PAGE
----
In an effort to educate myself further on the variety and subtlety of the role playing hobbyscape, I’ve spent the last few weeks trolling for good blogs. Many of the ones I’ve gravitated towards affiliate themselves with the OSR sub genre of role playing. To sum OSR up in a single sentence, it’s essentially a group of people who think RPGs reached their zenith with older games like first edition Dungeons and Dragons, or Hackmaster. And while I doubt you’ll hear me espousing a return to treating elves and dwarfs as classes rather than races, I firmly believe that history is an excellent teacher, regardless of the subject.
One issue discussed frequently is the conflict between what is called Player Agency (D&D’s version of ethical agency, for my fellow philosophy majors) and what I’ll call GM Guidance. This issue is particularly well illustrated by a post over at Hack & Slash. Stated simply, a player has agency when he or she is able to control their own in-game destiny. Any circumventions of a player’s choice, or arbitrary restriction placed on the choices available, reduces player agency.
The general consensus I’ve observed among the OSR community is that modern games fail at creating sufficient player agency. At best, this failure is the result of a failure to communicate the importance of player agency to gamers. At worst, it is argued, modern games actively discourage or prevent an acceptable degree of player agency. The examples given in the post linked above deal primarily with how fourth edition D&D discourages player agency. Any game, though, can suppress player agency if the GM fails to recognize how important it is to preserve.
On this matter, the OSR community has a point. Any game master of quality will warn new GMs of the temptations and dangers of railroading. And I’ve often told new players that the most remarkable thing about this hobby is that you can do anything with it. That freedom, that player agency is what makes these types of games so worth playing. To harm that freedom by telling a player who just wants to hunt for treasure “No, the king wants you to go on a diplomatic mission!” is bad game mastering.
Where I start to disagree with the OSR community is when they espouse unrestricted player agency. The idea that the GM should place no limits whatsoever on player freedom. It seems that many view the role of the GM to be one of world total world creation. NPCs may plead the players for help at a village to the north, and a sage may hint at a long forgotten dungeon to the east, but if the players want to go South West the GM damned well better be able to keep up. As fun as that sounds, I cannot accept it as the ‘correct’ way to play.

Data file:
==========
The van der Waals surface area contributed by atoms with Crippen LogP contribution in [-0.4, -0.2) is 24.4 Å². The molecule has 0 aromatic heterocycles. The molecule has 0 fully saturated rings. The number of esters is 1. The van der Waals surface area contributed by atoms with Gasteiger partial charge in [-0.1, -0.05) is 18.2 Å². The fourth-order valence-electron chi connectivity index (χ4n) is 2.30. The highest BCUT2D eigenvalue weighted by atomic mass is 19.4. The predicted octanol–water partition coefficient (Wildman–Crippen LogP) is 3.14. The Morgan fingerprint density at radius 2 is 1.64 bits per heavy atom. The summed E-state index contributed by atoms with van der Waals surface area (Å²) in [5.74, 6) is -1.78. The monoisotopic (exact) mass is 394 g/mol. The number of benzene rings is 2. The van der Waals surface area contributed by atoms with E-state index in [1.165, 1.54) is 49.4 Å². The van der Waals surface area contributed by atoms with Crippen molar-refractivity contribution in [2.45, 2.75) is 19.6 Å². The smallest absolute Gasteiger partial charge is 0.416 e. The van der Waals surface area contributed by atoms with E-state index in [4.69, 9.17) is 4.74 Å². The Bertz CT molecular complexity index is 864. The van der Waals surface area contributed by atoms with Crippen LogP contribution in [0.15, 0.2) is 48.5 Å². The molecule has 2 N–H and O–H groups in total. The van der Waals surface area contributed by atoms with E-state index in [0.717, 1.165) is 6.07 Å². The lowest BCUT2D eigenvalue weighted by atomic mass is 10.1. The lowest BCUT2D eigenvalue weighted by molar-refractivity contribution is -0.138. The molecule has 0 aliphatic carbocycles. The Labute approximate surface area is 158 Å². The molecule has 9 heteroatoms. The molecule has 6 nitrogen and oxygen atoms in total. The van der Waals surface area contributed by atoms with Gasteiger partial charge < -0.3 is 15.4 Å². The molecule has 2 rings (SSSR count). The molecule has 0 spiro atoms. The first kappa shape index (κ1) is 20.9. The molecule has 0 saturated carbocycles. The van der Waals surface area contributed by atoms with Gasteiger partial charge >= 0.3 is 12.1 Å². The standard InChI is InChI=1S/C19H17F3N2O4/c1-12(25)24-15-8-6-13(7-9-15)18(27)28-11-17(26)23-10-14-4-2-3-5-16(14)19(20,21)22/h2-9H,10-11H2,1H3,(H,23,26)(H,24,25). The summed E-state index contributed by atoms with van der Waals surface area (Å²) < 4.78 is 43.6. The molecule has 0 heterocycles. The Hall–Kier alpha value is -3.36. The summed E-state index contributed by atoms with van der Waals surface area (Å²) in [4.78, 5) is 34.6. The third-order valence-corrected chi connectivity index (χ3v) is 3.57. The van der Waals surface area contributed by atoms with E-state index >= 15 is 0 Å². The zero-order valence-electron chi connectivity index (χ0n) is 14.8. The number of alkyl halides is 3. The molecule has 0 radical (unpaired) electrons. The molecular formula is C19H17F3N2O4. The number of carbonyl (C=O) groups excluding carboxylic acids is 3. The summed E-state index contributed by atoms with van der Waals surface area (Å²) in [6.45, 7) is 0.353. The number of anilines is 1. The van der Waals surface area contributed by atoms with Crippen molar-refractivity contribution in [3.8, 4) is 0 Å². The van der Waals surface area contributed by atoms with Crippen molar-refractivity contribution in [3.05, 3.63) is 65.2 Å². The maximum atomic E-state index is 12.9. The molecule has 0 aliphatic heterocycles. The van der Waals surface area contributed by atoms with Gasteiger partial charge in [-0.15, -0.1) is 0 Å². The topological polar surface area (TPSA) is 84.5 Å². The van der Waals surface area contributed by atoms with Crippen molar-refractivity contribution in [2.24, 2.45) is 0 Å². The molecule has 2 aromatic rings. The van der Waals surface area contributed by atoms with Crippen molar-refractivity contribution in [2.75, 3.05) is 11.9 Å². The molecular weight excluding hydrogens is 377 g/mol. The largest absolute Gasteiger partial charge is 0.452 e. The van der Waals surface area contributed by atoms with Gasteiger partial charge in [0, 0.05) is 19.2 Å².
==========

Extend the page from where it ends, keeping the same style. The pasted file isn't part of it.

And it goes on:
The work which goes into simply running a pre-written adventure for your players warrants some guidance from the GM. At a minimum, published adventures are thirty or forty pages long. That’s an evening’s worth of reading, plus any additional time the GM would need to create reference sheets, handouts, maps, or to integrate the module’s locations into the campaign world. And as much time as that would take, it is easily the least work-intensive method to prepare a game. Designing a high quality adventure from scratch requires creativity, and hours of preparation detailing locations, challenges, and so forth.
I always hesitate to use my own experiences as an example in an argument, because that’s simply anecdotal. However, in the years I’ve engaged in this hobby, both as a player and as a GM, I’ve never felt as though fun was lost due to the guidance of a game master. As a player, I make sure the GM knows what my player wants. If I want treasure, I’ll try to find a treasure map, or even just tell the GM that I’d like to go looking for some treasure. As a GM, I ask my players after each game what they liked, what they didn’t like, and if there’s anything they want to do moving forward. Much to my delight, they’re often too busy talking about how awesome it was when they ran away from the tribe of goblins to pay much mind to my probing.
That’s what’s really important: engaging your players. It doesn’t matter if you nudge them along a vaguely linear progression, or simply drop them in a sandbox. So long as your players are engaged and having fun, you’re doing it right. There is no excuse for half-assing your plot hooks and expecting your players to fall in line. Nor is there an excuse for dropping your players into a finely crafted campaign world and being frustrated when they want someone to give them some direction.
I don’t want anybody to think I dislike sandbox style role playing, however. I actually prepared a campaign world for one once, several years back, which I was going to play with members of my World of Warcraft guild. That game fell apart, but the more I learn from the OSR community, the more I want to give it another try with the tools and knowledge I’ve gained in the years since that first attempt. Both styles of play are an excellent way to spend time with friends, or to make new friends.
Above all, Game Masters should remember: players will always defy your expectations. It’s their job to break your game, and if you don’t know how to handle it, you’re doing it wrong.